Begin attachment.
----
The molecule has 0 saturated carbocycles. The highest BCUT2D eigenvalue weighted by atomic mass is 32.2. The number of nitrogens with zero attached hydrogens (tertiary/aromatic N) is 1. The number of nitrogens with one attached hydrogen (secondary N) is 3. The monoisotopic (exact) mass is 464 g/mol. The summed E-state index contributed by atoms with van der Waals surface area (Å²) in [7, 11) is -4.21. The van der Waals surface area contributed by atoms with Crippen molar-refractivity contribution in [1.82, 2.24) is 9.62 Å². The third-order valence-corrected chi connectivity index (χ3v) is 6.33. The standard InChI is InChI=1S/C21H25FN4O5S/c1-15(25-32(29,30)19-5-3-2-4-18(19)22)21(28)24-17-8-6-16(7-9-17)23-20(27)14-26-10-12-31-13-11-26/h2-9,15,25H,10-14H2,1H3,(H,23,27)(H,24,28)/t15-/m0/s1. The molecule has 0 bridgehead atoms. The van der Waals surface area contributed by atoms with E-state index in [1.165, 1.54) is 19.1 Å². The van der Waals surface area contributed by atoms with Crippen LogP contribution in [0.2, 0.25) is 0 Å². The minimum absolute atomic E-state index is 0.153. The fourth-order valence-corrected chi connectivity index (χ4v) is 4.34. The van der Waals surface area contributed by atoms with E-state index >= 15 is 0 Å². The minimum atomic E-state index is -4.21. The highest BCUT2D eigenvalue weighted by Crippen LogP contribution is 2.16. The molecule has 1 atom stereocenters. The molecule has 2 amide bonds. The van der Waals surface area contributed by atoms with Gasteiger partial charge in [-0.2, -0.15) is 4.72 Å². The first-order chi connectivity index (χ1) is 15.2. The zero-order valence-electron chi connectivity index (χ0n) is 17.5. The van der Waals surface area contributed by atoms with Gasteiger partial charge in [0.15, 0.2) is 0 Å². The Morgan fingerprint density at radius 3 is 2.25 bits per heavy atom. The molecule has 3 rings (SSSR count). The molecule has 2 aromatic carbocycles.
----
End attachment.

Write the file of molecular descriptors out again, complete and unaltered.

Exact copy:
The molecule has 0 saturated carbocycles. The highest BCUT2D eigenvalue weighted by atomic mass is 32.2. The number of nitrogens with zero attached hydrogens (tertiary/aromatic N) is 1. The number of nitrogens with one attached hydrogen (secondary N) is 3. The monoisotopic (exact) mass is 464 g/mol. The summed E-state index contributed by atoms with van der Waals surface area (Å²) in [7, 11) is -4.21. The van der Waals surface area contributed by atoms with Crippen molar-refractivity contribution in [1.82, 2.24) is 9.62 Å². The third-order valence-corrected chi connectivity index (χ3v) is 6.33. The standard InChI is InChI=1S/C21H25FN4O5S/c1-15(25-32(29,30)19-5-3-2-4-18(19)22)21(28)24-17-8-6-16(7-9-17)23-20(27)14-26-10-12-31-13-11-26/h2-9,15,25H,10-14H2,1H3,(H,23,27)(H,24,28)/t15-/m0/s1. The molecule has 0 bridgehead atoms. The van der Waals surface area contributed by atoms with E-state index in [1.165, 1.54) is 19.1 Å². The van der Waals surface area contributed by atoms with Crippen LogP contribution in [0.2, 0.25) is 0 Å². The minimum absolute atomic E-state index is 0.153. The fourth-order valence-corrected chi connectivity index (χ4v) is 4.34. The van der Waals surface area contributed by atoms with E-state index >= 15 is 0 Å². The minimum atomic E-state index is -4.21. The highest BCUT2D eigenvalue weighted by Crippen LogP contribution is 2.16. The molecule has 1 atom stereocenters. The molecule has 2 amide bonds. The van der Waals surface area contributed by atoms with Gasteiger partial charge in [-0.2, -0.15) is 4.72 Å². The first-order chi connectivity index (χ1) is 15.2. The zero-order valence-electron chi connectivity index (χ0n) is 17.5. The van der Waals surface area contributed by atoms with Gasteiger partial charge in [0.15, 0.2) is 0 Å². The Morgan fingerprint density at radius 3 is 2.25 bits per heavy atom. The molecule has 3 rings (SSSR count). The molecule has 2 aromatic carbocycles.